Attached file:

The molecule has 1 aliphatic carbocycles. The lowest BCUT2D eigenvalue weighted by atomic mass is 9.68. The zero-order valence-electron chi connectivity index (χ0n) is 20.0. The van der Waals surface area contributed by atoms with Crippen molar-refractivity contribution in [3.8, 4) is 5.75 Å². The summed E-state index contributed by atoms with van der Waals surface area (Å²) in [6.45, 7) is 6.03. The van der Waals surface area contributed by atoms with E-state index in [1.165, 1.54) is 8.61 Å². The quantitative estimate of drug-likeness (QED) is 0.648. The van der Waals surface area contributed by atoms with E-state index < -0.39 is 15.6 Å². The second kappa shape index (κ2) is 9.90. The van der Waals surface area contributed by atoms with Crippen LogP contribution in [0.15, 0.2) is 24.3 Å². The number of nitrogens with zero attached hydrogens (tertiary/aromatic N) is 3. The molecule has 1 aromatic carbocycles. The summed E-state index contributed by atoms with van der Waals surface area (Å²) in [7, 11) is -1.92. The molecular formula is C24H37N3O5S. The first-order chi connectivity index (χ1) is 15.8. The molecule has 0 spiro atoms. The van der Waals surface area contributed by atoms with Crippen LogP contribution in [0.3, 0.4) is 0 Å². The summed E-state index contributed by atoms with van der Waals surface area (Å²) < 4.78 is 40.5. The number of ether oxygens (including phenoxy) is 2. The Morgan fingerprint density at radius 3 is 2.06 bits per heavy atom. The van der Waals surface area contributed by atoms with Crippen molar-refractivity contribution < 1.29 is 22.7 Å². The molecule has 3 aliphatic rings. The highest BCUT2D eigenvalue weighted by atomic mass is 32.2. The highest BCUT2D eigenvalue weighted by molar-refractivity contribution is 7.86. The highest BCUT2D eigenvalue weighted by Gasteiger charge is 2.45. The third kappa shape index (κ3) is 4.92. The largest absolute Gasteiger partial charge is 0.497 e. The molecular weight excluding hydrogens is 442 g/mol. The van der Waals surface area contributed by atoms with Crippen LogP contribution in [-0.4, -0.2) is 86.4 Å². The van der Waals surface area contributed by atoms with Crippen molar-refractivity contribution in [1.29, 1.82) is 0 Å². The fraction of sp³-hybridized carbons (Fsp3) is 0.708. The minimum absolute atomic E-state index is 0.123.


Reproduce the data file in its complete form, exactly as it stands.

The molecule has 1 aliphatic carbocycles. The lowest BCUT2D eigenvalue weighted by atomic mass is 9.68. The zero-order valence-electron chi connectivity index (χ0n) is 20.0. The van der Waals surface area contributed by atoms with Crippen molar-refractivity contribution in [3.8, 4) is 5.75 Å². The summed E-state index contributed by atoms with van der Waals surface area (Å²) in [6.45, 7) is 6.03. The van der Waals surface area contributed by atoms with E-state index in [1.165, 1.54) is 8.61 Å². The quantitative estimate of drug-likeness (QED) is 0.648. The van der Waals surface area contributed by atoms with E-state index < -0.39 is 15.6 Å². The second kappa shape index (κ2) is 9.90. The van der Waals surface area contributed by atoms with Crippen LogP contribution in [0.15, 0.2) is 24.3 Å². The number of nitrogens with zero attached hydrogens (tertiary/aromatic N) is 3. The molecule has 1 aromatic carbocycles. The summed E-state index contributed by atoms with van der Waals surface area (Å²) in [7, 11) is -1.92. The molecular formula is C24H37N3O5S. The first-order chi connectivity index (χ1) is 15.8. The molecule has 0 spiro atoms. The van der Waals surface area contributed by atoms with Crippen LogP contribution in [0.3, 0.4) is 0 Å². The summed E-state index contributed by atoms with van der Waals surface area (Å²) < 4.78 is 40.5. The number of ether oxygens (including phenoxy) is 2. The Morgan fingerprint density at radius 3 is 2.06 bits per heavy atom. The van der Waals surface area contributed by atoms with Crippen molar-refractivity contribution < 1.29 is 22.7 Å². The molecule has 3 aliphatic rings. The highest BCUT2D eigenvalue weighted by atomic mass is 32.2. The highest BCUT2D eigenvalue weighted by molar-refractivity contribution is 7.86. The highest BCUT2D eigenvalue weighted by Gasteiger charge is 2.45. The third kappa shape index (κ3) is 4.92. The largest absolute Gasteiger partial charge is 0.497 e. The molecular weight excluding hydrogens is 442 g/mol. The van der Waals surface area contributed by atoms with Crippen LogP contribution in [-0.4, -0.2) is 86.4 Å². The van der Waals surface area contributed by atoms with Crippen molar-refractivity contribution in [1.29, 1.82) is 0 Å². The fraction of sp³-hybridized carbons (Fsp3) is 0.708. The minimum absolute atomic E-state index is 0.123.